Into every cook’s life, if they’re lucky, there will come that one recipe that they treasure above all others. It might be a family recipe passed down through the generations, something from a church cookbook, or perhaps that recipe they talked a chef into divulging. Debi’s Jambalaya is my treasured recipe and here is the story behind it.
David and I went to New Orleans in August of 2005. During our time there we met Bryan and Debi Ory of Debi and the Deacons who perform at Tropical Isle on Bourbon Street. We were having such a great vacation that we decided to extend it a couple of days, totally unaware the Hurricane Katrina was headed our way. By the time we realized what was happening it was too late to get an earlier flight. So we did what any reasonable people would do. We bought some bottled water and snacks, stashed them in our hotel room and then went to a hurricane party at Tropical Isle.
Bryan and Debi were performing that night. They already had their van loaded up so they and their four children and Bryan’s mom could evacuate right after they finished their show. We exchanged email addresses, partied for several hours and then wished each other well. You can read more about it here.
We were greatly relieved to receive an email from Bryan letting us know they had made it out of the city safely. Debi later told us that she had watched news footage, scanning the crowds looking for us.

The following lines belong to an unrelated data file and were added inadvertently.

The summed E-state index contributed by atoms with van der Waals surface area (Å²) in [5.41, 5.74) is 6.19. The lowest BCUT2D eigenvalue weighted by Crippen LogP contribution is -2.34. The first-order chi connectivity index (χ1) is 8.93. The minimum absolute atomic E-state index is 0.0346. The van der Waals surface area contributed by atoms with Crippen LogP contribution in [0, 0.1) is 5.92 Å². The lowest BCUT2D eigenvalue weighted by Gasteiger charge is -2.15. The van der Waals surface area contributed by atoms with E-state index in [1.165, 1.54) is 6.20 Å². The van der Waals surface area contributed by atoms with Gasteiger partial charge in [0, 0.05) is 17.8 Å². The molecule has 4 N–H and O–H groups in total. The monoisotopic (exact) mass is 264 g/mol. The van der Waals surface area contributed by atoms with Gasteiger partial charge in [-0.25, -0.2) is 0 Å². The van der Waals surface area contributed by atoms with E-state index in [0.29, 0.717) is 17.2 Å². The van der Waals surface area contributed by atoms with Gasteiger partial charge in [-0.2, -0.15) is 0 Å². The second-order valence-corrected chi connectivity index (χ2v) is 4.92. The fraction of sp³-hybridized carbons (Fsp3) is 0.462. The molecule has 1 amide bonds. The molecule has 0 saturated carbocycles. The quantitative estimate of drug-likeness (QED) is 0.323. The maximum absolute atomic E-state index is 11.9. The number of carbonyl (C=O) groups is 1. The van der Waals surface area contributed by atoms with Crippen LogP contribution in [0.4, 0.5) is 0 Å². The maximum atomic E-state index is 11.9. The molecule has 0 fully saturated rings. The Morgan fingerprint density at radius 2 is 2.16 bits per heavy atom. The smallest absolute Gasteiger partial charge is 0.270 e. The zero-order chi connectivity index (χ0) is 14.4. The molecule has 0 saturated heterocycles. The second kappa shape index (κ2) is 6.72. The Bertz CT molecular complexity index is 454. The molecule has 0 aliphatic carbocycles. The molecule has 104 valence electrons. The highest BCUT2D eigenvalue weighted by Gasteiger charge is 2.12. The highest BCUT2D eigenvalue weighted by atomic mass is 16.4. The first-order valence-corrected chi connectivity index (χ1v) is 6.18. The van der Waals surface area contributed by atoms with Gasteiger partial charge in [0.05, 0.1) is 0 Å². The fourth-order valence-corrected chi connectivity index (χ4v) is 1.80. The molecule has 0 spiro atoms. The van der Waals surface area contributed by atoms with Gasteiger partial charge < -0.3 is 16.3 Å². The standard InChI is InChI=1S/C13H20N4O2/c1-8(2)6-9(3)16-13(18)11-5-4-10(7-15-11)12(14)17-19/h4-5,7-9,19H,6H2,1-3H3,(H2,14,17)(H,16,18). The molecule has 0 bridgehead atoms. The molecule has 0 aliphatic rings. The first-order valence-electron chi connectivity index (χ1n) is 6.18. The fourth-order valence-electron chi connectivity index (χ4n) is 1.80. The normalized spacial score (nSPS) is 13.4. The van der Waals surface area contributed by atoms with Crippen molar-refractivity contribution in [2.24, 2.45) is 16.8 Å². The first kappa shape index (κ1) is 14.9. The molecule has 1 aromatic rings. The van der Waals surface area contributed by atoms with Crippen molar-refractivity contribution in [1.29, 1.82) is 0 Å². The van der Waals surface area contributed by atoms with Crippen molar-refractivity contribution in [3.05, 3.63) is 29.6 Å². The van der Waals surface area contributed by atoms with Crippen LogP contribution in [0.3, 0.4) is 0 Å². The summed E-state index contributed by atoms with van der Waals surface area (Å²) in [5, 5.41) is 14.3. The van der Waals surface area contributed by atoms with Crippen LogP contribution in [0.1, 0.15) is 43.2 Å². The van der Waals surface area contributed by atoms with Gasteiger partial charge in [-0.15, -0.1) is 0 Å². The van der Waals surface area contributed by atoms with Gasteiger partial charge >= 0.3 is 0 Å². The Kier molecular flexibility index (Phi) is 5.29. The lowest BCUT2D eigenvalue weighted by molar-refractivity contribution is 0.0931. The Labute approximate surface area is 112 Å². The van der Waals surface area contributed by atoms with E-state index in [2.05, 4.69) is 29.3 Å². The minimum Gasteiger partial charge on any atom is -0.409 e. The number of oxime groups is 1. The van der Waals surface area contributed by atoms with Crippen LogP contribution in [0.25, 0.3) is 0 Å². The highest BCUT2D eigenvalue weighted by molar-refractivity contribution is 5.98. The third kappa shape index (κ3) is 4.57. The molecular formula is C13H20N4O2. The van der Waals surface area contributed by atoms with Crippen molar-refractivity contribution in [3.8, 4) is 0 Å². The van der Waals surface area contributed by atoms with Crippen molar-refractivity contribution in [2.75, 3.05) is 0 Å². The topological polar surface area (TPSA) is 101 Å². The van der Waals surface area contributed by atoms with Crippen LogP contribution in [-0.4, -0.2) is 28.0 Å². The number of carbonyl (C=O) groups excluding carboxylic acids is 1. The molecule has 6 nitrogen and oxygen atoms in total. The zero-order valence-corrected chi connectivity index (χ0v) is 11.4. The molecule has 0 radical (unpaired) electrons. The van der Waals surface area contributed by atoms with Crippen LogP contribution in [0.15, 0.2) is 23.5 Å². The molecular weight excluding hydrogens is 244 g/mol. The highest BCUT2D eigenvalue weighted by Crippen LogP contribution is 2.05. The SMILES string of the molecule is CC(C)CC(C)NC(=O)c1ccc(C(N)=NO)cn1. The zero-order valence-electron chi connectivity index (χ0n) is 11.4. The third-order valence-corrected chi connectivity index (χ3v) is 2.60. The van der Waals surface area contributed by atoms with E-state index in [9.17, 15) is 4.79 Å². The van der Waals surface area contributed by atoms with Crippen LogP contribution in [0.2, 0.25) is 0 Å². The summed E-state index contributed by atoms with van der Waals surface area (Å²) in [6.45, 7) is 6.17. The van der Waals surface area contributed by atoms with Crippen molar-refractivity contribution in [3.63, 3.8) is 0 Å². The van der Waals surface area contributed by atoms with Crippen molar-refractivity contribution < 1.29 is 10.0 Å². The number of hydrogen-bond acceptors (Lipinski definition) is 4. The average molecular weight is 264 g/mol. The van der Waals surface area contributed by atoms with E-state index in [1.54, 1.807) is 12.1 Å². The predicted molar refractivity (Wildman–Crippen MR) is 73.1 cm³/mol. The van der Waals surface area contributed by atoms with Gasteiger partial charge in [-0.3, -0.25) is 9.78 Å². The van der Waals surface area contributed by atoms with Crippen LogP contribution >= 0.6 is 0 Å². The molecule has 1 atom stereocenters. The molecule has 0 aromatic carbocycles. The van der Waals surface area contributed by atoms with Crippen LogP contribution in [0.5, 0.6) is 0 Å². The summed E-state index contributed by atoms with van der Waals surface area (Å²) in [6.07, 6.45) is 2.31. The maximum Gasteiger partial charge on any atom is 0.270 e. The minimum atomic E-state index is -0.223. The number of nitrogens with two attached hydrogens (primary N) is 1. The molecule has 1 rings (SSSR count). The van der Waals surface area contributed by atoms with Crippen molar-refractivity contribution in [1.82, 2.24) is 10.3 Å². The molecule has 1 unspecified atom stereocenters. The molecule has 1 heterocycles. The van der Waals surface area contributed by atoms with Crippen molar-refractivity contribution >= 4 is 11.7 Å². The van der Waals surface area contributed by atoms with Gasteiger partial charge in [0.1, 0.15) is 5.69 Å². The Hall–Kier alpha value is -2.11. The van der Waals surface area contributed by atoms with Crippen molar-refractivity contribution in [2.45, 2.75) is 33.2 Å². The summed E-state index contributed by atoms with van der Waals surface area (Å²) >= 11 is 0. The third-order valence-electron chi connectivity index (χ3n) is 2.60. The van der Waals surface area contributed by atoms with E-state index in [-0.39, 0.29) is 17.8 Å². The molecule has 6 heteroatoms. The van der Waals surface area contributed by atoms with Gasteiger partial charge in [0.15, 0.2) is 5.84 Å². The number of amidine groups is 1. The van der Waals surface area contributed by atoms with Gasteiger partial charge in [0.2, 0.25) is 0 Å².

And so I suppose you could say we bonded over a hurricane.
We returned to New Orleans the following April and began to go twice a year, always spending time at Tropical Isle enjoying the music of Debi and the Deacons. And then in 2007, Debi invited us to their house for dinner. She made jambalaya and I swear it was the best thing I’ve ever tasted. A couple of nights later at the bar, during one of their breaks, I asked for the recipe. And the rest is history.
I have no idea how many times I’ve made this over the years. It makes a LOT so it’s perfect when feeding a crowd. I make a pot or two every year at our annual Happyland Music Festival that we host in our backyard and everyone raves about it.
I’ve always been more than happy to share my recipes but this one just felt too special for some reason. A couple of years ago I asked Debi if she’d ever given the recipe to anyone else and she said no. I told her I hadn’t shared it, despite having been asked. Ever generous, she told me it was fine if I wanted to. I said, “Tell me I can’t share it.” She looked a little perplexed for a second and then laughed. “Okay, don’t share it.”. I just wanted to keep it to myself.
So why am I sharing it now? Sadly, Debi passed away a few months ago after a year-long battle with lung cancer. We flew to New Orleans to attend her funeral and during our time there it occurred to me that perhaps it was time to share her jambalaya recipe. I decided to wait a little while and then ask Bryan if it was okay with him.
A couple of weeks later I got a text from Bryan asking if I had the recipe for her jambalaya because he wanted to make some that day. I sent him screen shots of the handwritten recipe and asked if I could share it on my blog as a tribute to Debi. He replied, “That would be awesome.”